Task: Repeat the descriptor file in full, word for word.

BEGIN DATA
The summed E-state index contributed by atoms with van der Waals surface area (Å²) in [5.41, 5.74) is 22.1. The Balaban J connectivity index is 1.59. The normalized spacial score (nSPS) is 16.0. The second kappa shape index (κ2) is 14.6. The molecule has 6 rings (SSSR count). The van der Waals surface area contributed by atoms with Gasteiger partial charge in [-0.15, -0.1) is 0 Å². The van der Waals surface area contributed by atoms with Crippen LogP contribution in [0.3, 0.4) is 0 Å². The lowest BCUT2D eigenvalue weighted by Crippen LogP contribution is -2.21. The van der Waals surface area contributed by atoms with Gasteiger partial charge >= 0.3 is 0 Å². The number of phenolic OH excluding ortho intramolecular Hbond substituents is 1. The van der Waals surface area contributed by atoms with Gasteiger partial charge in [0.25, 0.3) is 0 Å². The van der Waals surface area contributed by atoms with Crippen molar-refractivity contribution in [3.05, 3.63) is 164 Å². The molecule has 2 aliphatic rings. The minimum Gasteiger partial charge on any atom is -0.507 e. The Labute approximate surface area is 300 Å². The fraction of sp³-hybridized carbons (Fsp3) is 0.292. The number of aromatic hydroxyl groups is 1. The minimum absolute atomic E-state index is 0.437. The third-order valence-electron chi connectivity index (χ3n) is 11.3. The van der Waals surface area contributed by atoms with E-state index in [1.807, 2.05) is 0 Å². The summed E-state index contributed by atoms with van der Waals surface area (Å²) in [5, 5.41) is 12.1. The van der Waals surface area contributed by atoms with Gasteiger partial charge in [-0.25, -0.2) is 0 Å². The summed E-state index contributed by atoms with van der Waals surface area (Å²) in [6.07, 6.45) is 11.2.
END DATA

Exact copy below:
The summed E-state index contributed by atoms with van der Waals surface area (Å²) in [5.41, 5.74) is 22.1. The Balaban J connectivity index is 1.59. The normalized spacial score (nSPS) is 16.0. The second kappa shape index (κ2) is 14.6. The molecule has 6 rings (SSSR count). The van der Waals surface area contributed by atoms with Gasteiger partial charge in [-0.15, -0.1) is 0 Å². The van der Waals surface area contributed by atoms with Crippen LogP contribution in [0.3, 0.4) is 0 Å². The lowest BCUT2D eigenvalue weighted by Crippen LogP contribution is -2.21. The van der Waals surface area contributed by atoms with Gasteiger partial charge >= 0.3 is 0 Å². The number of phenolic OH excluding ortho intramolecular Hbond substituents is 1. The van der Waals surface area contributed by atoms with Gasteiger partial charge in [0.25, 0.3) is 0 Å². The van der Waals surface area contributed by atoms with Crippen molar-refractivity contribution in [3.05, 3.63) is 164 Å². The molecule has 2 aliphatic rings. The minimum Gasteiger partial charge on any atom is -0.507 e. The Labute approximate surface area is 300 Å². The fraction of sp³-hybridized carbons (Fsp3) is 0.292. The number of aromatic hydroxyl groups is 1. The minimum absolute atomic E-state index is 0.437. The third-order valence-electron chi connectivity index (χ3n) is 11.3. The van der Waals surface area contributed by atoms with E-state index in [1.807, 2.05) is 0 Å². The summed E-state index contributed by atoms with van der Waals surface area (Å²) in [5, 5.41) is 12.1. The van der Waals surface area contributed by atoms with Gasteiger partial charge in [-0.25, -0.2) is 0 Å². The summed E-state index contributed by atoms with van der Waals surface area (Å²) in [6.07, 6.45) is 11.2.